It is trendy to argue that, in Star Wars, the bad guys are actually the good guys and vice versa. This is the geeky version of #SlatePitches--deliberately contrarian takes for the sake of argument that Slate has became famous (or infamous) for. For example, just last week I linked to a video that stated that gangster and slaver Jabba the Hutt was a fine fellow.
Most of the arguments in favor of Palpatine's Empire in Star Wars falter over at least one major problem: in Episode IV, Grand Moff Tarkin uses the first Death Star to blow the heavily-populated world of Alderaan to bits. You can watch the scene here.
Who is actually going to say that the massacre of the people of Alderaan was a reasonable and ethical course of action? Sonny Bunch of the Washington Post does. He argues that Tarkin had no reason to believe anything that proven liar Princess Leia said and that the obliteration of Alderaan was acceptable for a larger goal of establishing peace:
So, Alderaan was a legitimate military target. Was the level of force used against it justified? It’s a tricky question, but it seems the least bad of all the alternatives. Consider another option the Empire could have taken: invading Alderaan, removing its leaders and installing a pro-Empire regime. However, putting boots on the ground in this manner would likely have destabilized not only the planet but also the entire region, creating a breeding ground for religious terrorists and draining blood and treasure for decades. It’s not hard to imagine a Jedi State of the Alderaan System (JSAS, for short, though they’d likely prefer the simpler Jedi State (JS)) arising from the ashes of some ill-conceived invasion and occupation.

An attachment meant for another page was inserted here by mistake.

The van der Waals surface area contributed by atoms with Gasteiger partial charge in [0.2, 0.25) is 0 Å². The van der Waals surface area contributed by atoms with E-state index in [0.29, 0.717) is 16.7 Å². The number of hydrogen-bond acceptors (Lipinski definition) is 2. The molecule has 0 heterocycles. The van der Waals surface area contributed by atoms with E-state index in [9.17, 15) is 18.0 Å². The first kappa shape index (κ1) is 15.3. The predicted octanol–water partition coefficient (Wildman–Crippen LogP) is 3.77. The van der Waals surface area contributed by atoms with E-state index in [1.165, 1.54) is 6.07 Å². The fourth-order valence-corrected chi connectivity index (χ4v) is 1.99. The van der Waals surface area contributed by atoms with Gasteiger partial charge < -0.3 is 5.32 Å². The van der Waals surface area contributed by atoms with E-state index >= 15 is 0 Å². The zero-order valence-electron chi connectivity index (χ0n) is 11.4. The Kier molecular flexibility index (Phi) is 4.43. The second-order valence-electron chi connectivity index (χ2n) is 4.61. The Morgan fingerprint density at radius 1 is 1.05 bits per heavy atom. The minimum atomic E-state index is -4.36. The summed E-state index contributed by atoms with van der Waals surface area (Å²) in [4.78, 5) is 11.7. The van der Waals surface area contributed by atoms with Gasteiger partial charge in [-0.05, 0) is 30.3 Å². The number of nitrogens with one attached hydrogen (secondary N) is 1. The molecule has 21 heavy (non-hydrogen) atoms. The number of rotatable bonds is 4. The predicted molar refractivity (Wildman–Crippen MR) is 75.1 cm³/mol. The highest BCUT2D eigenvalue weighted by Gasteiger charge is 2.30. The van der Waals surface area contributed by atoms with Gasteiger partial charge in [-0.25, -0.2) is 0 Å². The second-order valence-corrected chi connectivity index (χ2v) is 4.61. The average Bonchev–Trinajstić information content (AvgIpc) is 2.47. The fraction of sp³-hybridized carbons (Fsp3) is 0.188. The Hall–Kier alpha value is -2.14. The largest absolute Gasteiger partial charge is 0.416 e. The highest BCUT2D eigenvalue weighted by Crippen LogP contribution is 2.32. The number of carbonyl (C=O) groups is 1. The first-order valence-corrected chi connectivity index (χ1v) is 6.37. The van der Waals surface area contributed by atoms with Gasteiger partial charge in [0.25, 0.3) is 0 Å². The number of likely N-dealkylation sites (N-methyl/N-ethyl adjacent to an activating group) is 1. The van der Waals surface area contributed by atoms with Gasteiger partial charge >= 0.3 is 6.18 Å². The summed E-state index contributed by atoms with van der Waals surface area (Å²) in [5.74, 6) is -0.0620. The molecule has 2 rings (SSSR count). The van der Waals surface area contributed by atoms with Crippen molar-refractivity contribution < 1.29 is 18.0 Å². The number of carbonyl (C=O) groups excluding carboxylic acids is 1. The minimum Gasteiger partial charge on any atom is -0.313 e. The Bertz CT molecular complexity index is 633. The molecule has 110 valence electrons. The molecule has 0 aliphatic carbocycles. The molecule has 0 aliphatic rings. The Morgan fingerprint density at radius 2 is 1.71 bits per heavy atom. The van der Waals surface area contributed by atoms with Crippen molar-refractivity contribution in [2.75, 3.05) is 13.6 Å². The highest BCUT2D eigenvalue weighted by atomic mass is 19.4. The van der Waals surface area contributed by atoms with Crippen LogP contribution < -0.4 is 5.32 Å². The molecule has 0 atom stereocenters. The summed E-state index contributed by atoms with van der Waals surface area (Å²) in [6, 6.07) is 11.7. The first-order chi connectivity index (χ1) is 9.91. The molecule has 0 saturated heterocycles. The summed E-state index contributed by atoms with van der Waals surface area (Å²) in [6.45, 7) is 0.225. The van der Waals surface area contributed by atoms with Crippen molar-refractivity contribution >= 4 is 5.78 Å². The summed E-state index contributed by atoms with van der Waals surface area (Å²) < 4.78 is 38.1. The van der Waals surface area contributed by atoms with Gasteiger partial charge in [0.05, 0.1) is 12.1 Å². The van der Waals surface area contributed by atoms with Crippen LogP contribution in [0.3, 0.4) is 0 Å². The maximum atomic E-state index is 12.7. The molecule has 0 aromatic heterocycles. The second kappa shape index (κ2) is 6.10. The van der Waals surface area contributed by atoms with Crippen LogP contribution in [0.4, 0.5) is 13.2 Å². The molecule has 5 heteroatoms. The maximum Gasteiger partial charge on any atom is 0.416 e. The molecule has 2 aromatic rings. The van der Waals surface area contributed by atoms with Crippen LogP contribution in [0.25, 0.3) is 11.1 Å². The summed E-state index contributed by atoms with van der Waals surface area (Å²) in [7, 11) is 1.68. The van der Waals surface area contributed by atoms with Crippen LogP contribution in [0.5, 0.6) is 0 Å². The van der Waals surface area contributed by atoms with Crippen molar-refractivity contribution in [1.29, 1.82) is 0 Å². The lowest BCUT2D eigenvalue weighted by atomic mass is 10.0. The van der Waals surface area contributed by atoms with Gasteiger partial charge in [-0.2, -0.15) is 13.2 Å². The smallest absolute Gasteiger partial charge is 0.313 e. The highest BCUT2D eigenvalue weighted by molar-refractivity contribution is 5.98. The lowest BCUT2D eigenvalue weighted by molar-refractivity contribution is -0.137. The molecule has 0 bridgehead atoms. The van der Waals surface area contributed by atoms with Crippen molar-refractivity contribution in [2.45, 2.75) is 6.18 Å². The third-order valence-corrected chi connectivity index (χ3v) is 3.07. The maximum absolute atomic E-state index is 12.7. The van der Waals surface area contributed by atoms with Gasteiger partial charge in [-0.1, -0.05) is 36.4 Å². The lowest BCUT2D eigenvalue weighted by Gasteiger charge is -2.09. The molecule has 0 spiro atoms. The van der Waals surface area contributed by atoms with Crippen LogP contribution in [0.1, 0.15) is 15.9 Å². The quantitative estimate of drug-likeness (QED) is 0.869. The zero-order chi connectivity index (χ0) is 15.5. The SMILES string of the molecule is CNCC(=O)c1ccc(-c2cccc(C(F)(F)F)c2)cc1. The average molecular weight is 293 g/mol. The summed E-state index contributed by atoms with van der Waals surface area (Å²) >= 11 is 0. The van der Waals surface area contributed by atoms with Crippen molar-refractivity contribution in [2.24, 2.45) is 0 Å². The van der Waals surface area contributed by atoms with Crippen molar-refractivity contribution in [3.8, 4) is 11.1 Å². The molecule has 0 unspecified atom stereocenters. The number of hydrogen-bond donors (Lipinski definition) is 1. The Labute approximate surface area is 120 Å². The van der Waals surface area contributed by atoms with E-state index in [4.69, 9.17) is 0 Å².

This was probably just the sort of catastrophe that Grand Moff Tarkin was trying to avoid when he devised his Death Star-centered defensive strategy. The Tarkin Doctrine, discussed here, is one based on deterrence and the threat of force rather than the use of force. Granted, you have to use force once for the threat to be useful, but it’s easy to see the appeal of such a tactic, which is designed to save lives in the long run. Imagine the human toll — not to mention the enormous fiscal cost — of launching invasion after invasion of breakaway systems. The utilitarian calculation is complicated, but it’s not hard to imagine a scenario in which fewer people died as a result of the destruction of Alderaan than would have died in a series of costly invasions.
The destruction of Alderaan, then, is more analogous to the atomic bombing of Hiroshima and Nagasaki than it is to a “genocide.”* Yes, it was horrible, and yes, it would be nice if it didn’t happen. But it was an attack on a legitimate military target and defensible under Just War Theory, an attack intended to save lives by deterring other major powers from beginning conflicts of their own. The Imperial Grand Moff Tarkin is no worse than Democratic President Harry S. Truman — and no one worth listening to considers Truman to be a monster.
Thus the destruction of Alderaan was the right thing to do--from a certain point of view.
Han Solo was an unlawful, non-uniformed combatant. Under the ancient laws of war, Vader could have hanged him. Carbonite was merciful.— Harvest Ceremony Hat (@Popehat) October 29, 2015
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